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Associations between Obesity, Obesogenic Environments, and Structural Racism Vary by County-Level Racial Composition

1
Department of African American Studies, University of Maryland, College Park, MD 20724, USA
2
School of Public Health, University of Maryland, College Park, MD 20724, USA
3
Department of Health Studies, American University, Washington, DC 20016, USA
*
Author to whom correspondence should be addressed.
Int. J. Environ. Res. Public Health 2019, 16(5), 861; https://doi.org/10.3390/ijerph16050861
Received: 31 December 2018 / Revised: 14 February 2019 / Accepted: 28 February 2019 / Published: 9 March 2019
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PDF [328 KB, uploaded 9 March 2019]

Abstract

Obesity rates in the U.S. are associated with area-level, food-related characteristics. Studies have previously examined the role of structural racism (policies/practices that advantaged White Americans and deprived other racial/ethnic minority groups), but racial inequalities in socioeconomic status (SES) is a novel indicator. The aim of this study is to determine the associations between racial inequalities in SES with obesity and obesogenic environments. Data from 2007–2014 County Health Rankings and 2012–2016 County Business Patterns were combined to assess the associations between relative SES comparing Blacks to Whites with obesity, and number of grocery stores and fast food restaurants in U.S. counties. Random effects linear and Poisson regressions were used and stratified by county racial composition. Racial inequality in poverty, unemployment, and homeownership were associated with higher obesity rates. Racial inequality in median income, college graduates, and unemployment were associated with fewer grocery stores and more fast food restaurants. Associations varied by county racial composition. The results demonstrate that a novel indicator of structural racism on the county-level is associated with obesity and obesogenic environments. Associations vary by SES measure and county racial composition, suggesting the ability for targeted interventions to improve obesogenic environments and policies to eliminate racial inequalities in SES. View Full-Text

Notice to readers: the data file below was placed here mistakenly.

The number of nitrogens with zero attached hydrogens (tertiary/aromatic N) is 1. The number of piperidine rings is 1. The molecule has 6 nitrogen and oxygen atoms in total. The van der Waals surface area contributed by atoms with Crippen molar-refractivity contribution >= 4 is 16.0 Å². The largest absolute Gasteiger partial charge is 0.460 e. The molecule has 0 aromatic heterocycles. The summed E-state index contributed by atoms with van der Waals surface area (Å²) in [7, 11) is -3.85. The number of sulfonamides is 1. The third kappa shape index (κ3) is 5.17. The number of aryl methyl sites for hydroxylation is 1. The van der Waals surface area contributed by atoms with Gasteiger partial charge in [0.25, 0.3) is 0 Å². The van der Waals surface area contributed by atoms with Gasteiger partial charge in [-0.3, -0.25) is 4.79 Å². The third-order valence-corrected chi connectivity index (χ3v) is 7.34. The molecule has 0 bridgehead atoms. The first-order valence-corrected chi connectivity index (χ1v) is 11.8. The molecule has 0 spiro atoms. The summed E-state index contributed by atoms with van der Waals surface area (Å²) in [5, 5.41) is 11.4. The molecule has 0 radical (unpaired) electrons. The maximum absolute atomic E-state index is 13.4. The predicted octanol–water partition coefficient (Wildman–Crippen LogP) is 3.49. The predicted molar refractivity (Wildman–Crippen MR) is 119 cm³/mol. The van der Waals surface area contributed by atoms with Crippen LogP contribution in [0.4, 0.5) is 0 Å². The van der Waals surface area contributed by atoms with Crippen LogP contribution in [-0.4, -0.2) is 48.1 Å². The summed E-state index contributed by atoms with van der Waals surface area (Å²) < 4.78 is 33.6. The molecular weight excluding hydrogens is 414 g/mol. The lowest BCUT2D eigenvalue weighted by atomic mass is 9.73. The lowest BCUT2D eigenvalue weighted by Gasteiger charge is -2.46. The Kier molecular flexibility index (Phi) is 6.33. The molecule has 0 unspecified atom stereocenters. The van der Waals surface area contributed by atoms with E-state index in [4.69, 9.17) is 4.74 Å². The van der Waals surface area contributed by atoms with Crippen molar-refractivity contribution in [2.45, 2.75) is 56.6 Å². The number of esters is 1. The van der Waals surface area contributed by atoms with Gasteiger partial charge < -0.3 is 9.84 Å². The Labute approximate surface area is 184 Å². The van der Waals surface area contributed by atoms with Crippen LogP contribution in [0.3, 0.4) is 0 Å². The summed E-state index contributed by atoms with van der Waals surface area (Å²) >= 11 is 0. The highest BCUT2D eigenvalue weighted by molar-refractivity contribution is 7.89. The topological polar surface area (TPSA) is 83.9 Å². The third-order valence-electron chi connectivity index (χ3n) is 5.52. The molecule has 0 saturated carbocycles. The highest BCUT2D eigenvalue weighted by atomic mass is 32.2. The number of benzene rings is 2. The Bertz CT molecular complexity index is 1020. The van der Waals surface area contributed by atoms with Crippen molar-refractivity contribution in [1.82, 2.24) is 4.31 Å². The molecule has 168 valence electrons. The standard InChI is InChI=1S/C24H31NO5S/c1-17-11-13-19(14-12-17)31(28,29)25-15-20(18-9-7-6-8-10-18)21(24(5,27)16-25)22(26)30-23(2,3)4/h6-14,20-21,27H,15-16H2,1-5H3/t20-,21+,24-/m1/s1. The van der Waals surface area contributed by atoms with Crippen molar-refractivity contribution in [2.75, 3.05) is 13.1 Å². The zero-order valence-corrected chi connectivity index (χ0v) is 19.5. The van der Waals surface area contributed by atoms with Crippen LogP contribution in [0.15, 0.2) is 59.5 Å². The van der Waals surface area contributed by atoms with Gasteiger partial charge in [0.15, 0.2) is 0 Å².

Keywords: obesity; obesogenic environments; structural racism; racial composition obesity; obesogenic environments; structural racism; racial composition
This is an open access article distributed under the Creative Commons Attribution License which permits unrestricted use, distribution, and reproduction in any medium, provided the original work is properly cited (CC BY 4.0).
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Bell, C.N.; Kerr, J.; Young, J.L. Associations between Obesity, Obesogenic Environments, and Structural Racism Vary by County-Level Racial Composition. Int. J. Environ. Res. Public Health 2019, 16, 861.

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